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Discover your ancestors among more than 8 million documents about the British Army between and Find officers and other ranks in 17 different sets of records from The National Archives and the Scots Guards. The records can tell you when your ancestor joined and left the army, as well as details about where he came from and his military service. Each record comprises a transcript, and most include several black and white images ranging from of the records of your ancestors who served as officers and other ranks in the British Army. The amount of detail in each transcript can vary depending on when the record was created and the purpose of the record, such as whether it was created for pension purposes or new recruits.SEE VIDEO BY TOPIC: Ellie Goulding - Army (official video)
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PTSD in Military Veterans
The military brat lifestyle typically involves moving to new states or countries many times while growing up, as the child's military family is customarily transferred to new non-combat assignments; consequently, many military brats never have a home town. The military brats subculture has emerged over the last years. Studies show that this group is shaped by several forces. A major influence is the fact of frequent moves, as the family follows the military member-parent or in some cases, both parents who are military members who is transferred from military base to military base, each move usually being hundreds or thousands of miles in distance.
Other shaping forces include a culture of resilience and adaptivity, constant loss of friendship ties, a facility or knack for making new friends, never having a hometown, and extensive exposure to foreign cultures and languages while living overseas or to a wide range of regional cultural differences due to living in a variety of different American regions. Additional influences include living in a series of military bases serving as community centers, the pervasive military culture on those bases, the absence of a parent due to deployments, the threat of parental loss in war , stresses associated with the psychological aftermath of war living with war-affected returning veteran parents and the militarization of the family unit children being treated to some degree like soldiers and being subjected to military regimentation, inculcation into a warrior code of honor and service, frequent exposure to patriotic ideas and symbols, experience of free medical care, and military discipline.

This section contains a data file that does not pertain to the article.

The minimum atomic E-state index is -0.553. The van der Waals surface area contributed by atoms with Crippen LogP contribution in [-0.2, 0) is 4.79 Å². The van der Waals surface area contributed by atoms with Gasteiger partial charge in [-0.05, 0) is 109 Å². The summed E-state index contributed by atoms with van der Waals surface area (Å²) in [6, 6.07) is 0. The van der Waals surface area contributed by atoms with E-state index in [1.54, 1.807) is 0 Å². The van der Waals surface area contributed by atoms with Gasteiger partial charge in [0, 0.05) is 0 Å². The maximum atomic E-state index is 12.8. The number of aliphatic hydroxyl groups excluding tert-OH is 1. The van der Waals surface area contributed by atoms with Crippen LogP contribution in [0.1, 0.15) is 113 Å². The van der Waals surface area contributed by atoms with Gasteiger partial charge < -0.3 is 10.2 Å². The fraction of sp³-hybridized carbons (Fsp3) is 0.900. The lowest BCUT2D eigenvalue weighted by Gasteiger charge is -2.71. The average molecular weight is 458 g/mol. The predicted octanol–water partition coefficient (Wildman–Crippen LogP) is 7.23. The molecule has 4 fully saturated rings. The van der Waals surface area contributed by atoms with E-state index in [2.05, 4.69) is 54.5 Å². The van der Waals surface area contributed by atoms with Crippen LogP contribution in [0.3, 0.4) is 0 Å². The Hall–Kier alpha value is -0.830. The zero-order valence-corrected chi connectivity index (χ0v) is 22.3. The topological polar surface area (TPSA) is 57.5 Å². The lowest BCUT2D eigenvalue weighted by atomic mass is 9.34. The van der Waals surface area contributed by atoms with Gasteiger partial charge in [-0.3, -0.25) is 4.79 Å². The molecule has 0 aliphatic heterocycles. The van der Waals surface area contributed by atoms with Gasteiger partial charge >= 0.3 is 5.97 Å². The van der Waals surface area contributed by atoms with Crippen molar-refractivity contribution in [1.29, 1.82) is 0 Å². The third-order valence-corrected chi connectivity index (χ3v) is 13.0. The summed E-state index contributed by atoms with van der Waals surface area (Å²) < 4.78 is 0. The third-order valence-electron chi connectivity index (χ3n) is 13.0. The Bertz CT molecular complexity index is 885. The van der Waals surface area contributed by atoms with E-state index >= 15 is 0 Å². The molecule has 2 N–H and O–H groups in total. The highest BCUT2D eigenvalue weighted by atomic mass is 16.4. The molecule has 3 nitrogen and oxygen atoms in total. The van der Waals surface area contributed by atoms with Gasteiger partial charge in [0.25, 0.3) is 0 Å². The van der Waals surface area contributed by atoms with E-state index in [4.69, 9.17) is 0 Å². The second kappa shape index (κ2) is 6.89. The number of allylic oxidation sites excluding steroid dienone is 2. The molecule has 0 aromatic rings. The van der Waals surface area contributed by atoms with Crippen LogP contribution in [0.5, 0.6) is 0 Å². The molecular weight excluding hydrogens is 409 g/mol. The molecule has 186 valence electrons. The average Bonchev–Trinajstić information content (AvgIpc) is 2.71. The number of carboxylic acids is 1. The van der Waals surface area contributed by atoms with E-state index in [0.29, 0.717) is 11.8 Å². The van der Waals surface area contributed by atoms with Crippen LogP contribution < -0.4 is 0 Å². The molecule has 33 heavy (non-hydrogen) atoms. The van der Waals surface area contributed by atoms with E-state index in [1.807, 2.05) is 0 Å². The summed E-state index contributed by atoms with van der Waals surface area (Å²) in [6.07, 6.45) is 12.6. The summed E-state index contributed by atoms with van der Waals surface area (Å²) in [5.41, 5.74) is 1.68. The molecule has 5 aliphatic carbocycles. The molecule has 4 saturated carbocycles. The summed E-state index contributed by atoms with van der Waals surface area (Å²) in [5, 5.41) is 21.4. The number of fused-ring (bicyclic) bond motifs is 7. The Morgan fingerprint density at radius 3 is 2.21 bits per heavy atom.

While some non-military families may share some of these same attributes and experiences, military culture has a much higher incidence and concentration of these issues and experiences in military families as compared to civilian populations, and by tightly-knit military communities that perceive these experiences as normal.
Studies show that growing up immersed in military culture can have long-lasting effects on children, both in positive and also some negative ways. Military bases are often small cities with 10, or more people, and are self-contained worlds where military culture is primary and civilian culture is secondary. Military brats grow up moving from base to base as they follow their parent or parents to new assignments.
Studies show that the culture on military bases is perceived by most current and former military brats as significantly different from civilian culture. Some bases also contain unique features, such as air bases with numerous aircraft and attendant noise, or seaports with large numbers of naval vessels. Balancing this are extensive areas which are more relaxed in character, for on-base housing, shopping, dining, recreation, sports and entertainment, as well as base chapels which host diverse religious services.
Military language also has differences from standard American English and is often peppered with military slang and military acronyms. Although no exact figures are available, the U. Also, not all military brats grow up moving all the time, although many do. Military brats have been studied extensively, both from the perspective of social psychology and as a distinct and unique American subculture, although less so in terms of long-term impact of the lifestyle.